Given that the whole marvelous shebang is still going to end sometime, why make extraordinary efforts to prolong it, especially if, as the modern intelligentsia assures us, the universe and all life are just random events, as well as temporary? And if we have no idea of what a good life is, then we cannot say how much per capita consumption is sufficient for a good life. But for some of us faith in the love of the Creator and the promise of New Creation substitutes divine purpose for cosmic random, and saves us from despair over our repeated failures, as well as over the ultimate impossibility of preserving this Creation in the very long run. Like the first Creation, New Creation will be a miracle. It gives hope in the face of entropy and finitude, but does not solve our ethical problem of how to share the limited life support capacity of the present Creation among generations and species. Belief that the end of the world will occur soon, with lots of life-support capacity left unused (wasted), is a tenet of some fundamentalist Christians who consequently consider themselves exempt from the responsibility of Creation stewardship. Fortunately this view seems to be waning.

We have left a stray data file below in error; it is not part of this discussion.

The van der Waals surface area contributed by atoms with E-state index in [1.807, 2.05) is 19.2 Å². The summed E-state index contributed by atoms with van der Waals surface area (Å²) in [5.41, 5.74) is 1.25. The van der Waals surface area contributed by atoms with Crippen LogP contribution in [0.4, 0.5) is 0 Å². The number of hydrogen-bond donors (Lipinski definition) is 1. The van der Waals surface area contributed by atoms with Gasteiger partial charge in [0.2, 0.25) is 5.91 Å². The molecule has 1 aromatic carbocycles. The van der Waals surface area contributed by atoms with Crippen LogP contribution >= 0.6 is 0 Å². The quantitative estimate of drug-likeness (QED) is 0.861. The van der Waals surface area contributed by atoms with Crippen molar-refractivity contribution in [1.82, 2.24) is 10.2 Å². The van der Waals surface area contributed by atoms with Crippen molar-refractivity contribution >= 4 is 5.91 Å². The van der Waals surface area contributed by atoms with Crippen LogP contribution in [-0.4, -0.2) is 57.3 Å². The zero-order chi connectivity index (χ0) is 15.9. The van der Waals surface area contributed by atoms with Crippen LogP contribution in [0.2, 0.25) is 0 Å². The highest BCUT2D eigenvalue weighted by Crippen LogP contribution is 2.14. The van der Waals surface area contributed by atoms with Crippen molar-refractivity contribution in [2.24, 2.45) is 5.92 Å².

Most scientists will not be happy with talk about miracles, with hope in the New Creation. Yet when faced with the ultimate heat death of the universe, and the meaninglessness implicit (and increasingly explicit) in their materialist cosmology, some scientists seem to flinch, and look for optimism somewhere within their materialism. They invent the hypothesis of infinitely many (unobservable) universes in which life may outlive our universe. They were led to this extraordinary idea in order to escape the implications of the anthropic principle—which argues that for life to have come about by chance in our single universe would require far too many just-so coincidences. To preserve the idea of chance as reasonable cause, and thereby escape any notion of Creator, they argue that although these coincidences are indeed overwhelmingly improbable in a single universe, they would surely happen if there were infinitely many universes. And of course our universe is obviously the one in which the improbable events all happened. If you don’t believe that Shakespeare wrote Hamlet, you can claim that infinitely many monkeys pecking away at infinitely many typewriters had to hit upon it someday.